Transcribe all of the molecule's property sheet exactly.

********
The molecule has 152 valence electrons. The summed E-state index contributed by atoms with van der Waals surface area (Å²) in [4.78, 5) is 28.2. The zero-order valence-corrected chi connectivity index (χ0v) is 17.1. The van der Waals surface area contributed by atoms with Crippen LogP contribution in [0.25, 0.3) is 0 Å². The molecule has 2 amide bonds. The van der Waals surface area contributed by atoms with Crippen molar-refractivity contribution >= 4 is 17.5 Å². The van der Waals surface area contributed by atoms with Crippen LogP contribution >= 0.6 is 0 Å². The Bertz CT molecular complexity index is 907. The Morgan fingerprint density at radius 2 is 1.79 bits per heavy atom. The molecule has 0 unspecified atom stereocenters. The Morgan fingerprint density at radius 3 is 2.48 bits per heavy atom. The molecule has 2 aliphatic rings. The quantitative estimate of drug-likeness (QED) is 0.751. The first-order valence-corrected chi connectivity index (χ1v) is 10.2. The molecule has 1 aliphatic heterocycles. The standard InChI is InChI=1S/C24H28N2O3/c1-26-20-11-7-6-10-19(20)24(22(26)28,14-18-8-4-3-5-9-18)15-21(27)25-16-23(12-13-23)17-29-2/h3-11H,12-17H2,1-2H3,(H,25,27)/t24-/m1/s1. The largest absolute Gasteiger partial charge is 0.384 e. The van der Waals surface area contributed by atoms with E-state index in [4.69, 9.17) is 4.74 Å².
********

The molecule has 152 valence electrons. The summed E-state index contributed by atoms with van der Waals surface area (Å²) in [4.78, 5) is 28.2. The zero-order valence-corrected chi connectivity index (χ0v) is 17.1. The van der Waals surface area contributed by atoms with Crippen LogP contribution in [0.25, 0.3) is 0 Å². The molecule has 2 amide bonds. The van der Waals surface area contributed by atoms with Crippen molar-refractivity contribution >= 4 is 17.5 Å². The van der Waals surface area contributed by atoms with Crippen LogP contribution >= 0.6 is 0 Å². The Bertz CT molecular complexity index is 907. The Morgan fingerprint density at radius 2 is 1.79 bits per heavy atom. The molecule has 0 unspecified atom stereocenters. The Morgan fingerprint density at radius 3 is 2.48 bits per heavy atom. The molecule has 2 aliphatic rings. The quantitative estimate of drug-likeness (QED) is 0.751. The first-order valence-corrected chi connectivity index (χ1v) is 10.2. The molecule has 1 aliphatic heterocycles. The standard InChI is InChI=1S/C24H28N2O3/c1-26-20-11-7-6-10-19(20)24(22(26)28,14-18-8-4-3-5-9-18)15-21(27)25-16-23(12-13-23)17-29-2/h3-11H,12-17H2,1-2H3,(H,25,27)/t24-/m1/s1. The largest absolute Gasteiger partial charge is 0.384 e. The van der Waals surface area contributed by atoms with E-state index in [4.69, 9.17) is 4.74 Å².